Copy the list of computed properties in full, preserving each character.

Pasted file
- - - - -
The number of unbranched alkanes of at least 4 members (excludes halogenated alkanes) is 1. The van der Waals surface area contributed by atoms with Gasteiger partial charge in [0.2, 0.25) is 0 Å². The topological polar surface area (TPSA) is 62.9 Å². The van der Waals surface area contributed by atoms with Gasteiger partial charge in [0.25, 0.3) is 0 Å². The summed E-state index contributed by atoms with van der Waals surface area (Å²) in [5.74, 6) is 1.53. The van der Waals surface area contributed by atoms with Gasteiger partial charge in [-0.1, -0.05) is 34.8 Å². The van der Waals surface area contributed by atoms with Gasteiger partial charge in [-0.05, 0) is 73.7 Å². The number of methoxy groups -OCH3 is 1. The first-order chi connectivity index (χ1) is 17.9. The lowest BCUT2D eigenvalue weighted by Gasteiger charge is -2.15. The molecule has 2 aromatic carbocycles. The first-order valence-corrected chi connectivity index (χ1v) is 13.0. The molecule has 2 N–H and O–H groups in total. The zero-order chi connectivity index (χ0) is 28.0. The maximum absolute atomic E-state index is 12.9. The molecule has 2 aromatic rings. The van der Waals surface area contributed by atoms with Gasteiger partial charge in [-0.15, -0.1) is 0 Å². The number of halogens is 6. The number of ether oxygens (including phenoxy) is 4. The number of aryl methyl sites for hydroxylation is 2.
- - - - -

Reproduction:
The number of unbranched alkanes of at least 4 members (excludes halogenated alkanes) is 1. The van der Waals surface area contributed by atoms with Gasteiger partial charge in [0.2, 0.25) is 0 Å². The topological polar surface area (TPSA) is 62.9 Å². The van der Waals surface area contributed by atoms with Gasteiger partial charge in [0.25, 0.3) is 0 Å². The summed E-state index contributed by atoms with van der Waals surface area (Å²) in [5.74, 6) is 1.53. The van der Waals surface area contributed by atoms with Gasteiger partial charge in [-0.1, -0.05) is 34.8 Å². The van der Waals surface area contributed by atoms with Gasteiger partial charge in [-0.05, 0) is 73.7 Å². The number of methoxy groups -OCH3 is 1. The first-order chi connectivity index (χ1) is 17.9. The lowest BCUT2D eigenvalue weighted by Gasteiger charge is -2.15. The molecule has 2 aromatic carbocycles. The first-order valence-corrected chi connectivity index (χ1v) is 13.0. The molecule has 2 N–H and O–H groups in total. The zero-order chi connectivity index (χ0) is 28.0. The maximum absolute atomic E-state index is 12.9. The molecule has 2 aromatic rings. The van der Waals surface area contributed by atoms with Gasteiger partial charge in [-0.15, -0.1) is 0 Å². The number of halogens is 6. The number of ether oxygens (including phenoxy) is 4. The number of aryl methyl sites for hydroxylation is 2.